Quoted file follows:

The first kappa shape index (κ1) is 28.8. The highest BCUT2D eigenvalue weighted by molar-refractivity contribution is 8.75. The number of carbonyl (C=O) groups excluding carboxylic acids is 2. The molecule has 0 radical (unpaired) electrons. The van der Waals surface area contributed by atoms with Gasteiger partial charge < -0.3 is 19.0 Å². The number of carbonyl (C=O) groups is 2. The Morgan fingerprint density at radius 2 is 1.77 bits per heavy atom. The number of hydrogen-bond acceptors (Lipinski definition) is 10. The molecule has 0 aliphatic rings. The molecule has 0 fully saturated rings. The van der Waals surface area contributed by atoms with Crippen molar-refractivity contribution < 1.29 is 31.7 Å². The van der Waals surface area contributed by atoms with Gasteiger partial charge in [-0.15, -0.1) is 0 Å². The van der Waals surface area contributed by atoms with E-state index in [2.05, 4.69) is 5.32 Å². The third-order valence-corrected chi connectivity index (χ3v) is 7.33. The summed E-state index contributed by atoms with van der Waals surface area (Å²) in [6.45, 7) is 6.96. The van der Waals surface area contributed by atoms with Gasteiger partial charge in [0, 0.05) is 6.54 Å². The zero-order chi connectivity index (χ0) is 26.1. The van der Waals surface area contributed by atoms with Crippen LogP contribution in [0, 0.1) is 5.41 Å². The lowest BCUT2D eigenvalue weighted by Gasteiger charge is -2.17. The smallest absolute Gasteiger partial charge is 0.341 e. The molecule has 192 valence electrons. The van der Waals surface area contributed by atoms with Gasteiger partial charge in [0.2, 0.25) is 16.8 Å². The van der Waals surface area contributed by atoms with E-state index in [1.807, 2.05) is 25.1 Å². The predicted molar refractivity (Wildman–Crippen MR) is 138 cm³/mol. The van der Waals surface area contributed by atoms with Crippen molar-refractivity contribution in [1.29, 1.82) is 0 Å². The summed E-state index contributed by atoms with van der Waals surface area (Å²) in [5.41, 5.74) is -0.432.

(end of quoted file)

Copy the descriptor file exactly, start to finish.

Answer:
The first kappa shape index (κ1) is 28.8. The highest BCUT2D eigenvalue weighted by molar-refractivity contribution is 8.75. The number of carbonyl (C=O) groups excluding carboxylic acids is 2. The molecule has 0 radical (unpaired) electrons. The van der Waals surface area contributed by atoms with Gasteiger partial charge < -0.3 is 19.0 Å². The number of carbonyl (C=O) groups is 2. The Morgan fingerprint density at radius 2 is 1.77 bits per heavy atom. The number of hydrogen-bond acceptors (Lipinski definition) is 10. The molecule has 0 aliphatic rings. The molecule has 0 fully saturated rings. The van der Waals surface area contributed by atoms with Crippen molar-refractivity contribution < 1.29 is 31.7 Å². The van der Waals surface area contributed by atoms with Gasteiger partial charge in [-0.15, -0.1) is 0 Å². The van der Waals surface area contributed by atoms with E-state index in [2.05, 4.69) is 5.32 Å². The third-order valence-corrected chi connectivity index (χ3v) is 7.33. The summed E-state index contributed by atoms with van der Waals surface area (Å²) in [6.45, 7) is 6.96. The van der Waals surface area contributed by atoms with Gasteiger partial charge in [0, 0.05) is 6.54 Å². The zero-order chi connectivity index (χ0) is 26.1. The van der Waals surface area contributed by atoms with Crippen LogP contribution in [0, 0.1) is 5.41 Å². The lowest BCUT2D eigenvalue weighted by Gasteiger charge is -2.17. The smallest absolute Gasteiger partial charge is 0.341 e. The molecule has 192 valence electrons. The van der Waals surface area contributed by atoms with Gasteiger partial charge in [0.2, 0.25) is 16.8 Å². The van der Waals surface area contributed by atoms with E-state index in [1.807, 2.05) is 25.1 Å². The predicted molar refractivity (Wildman–Crippen MR) is 138 cm³/mol. The van der Waals surface area contributed by atoms with Crippen molar-refractivity contribution in [1.29, 1.82) is 0 Å². The summed E-state index contributed by atoms with van der Waals surface area (Å²) in [5.41, 5.74) is -0.432.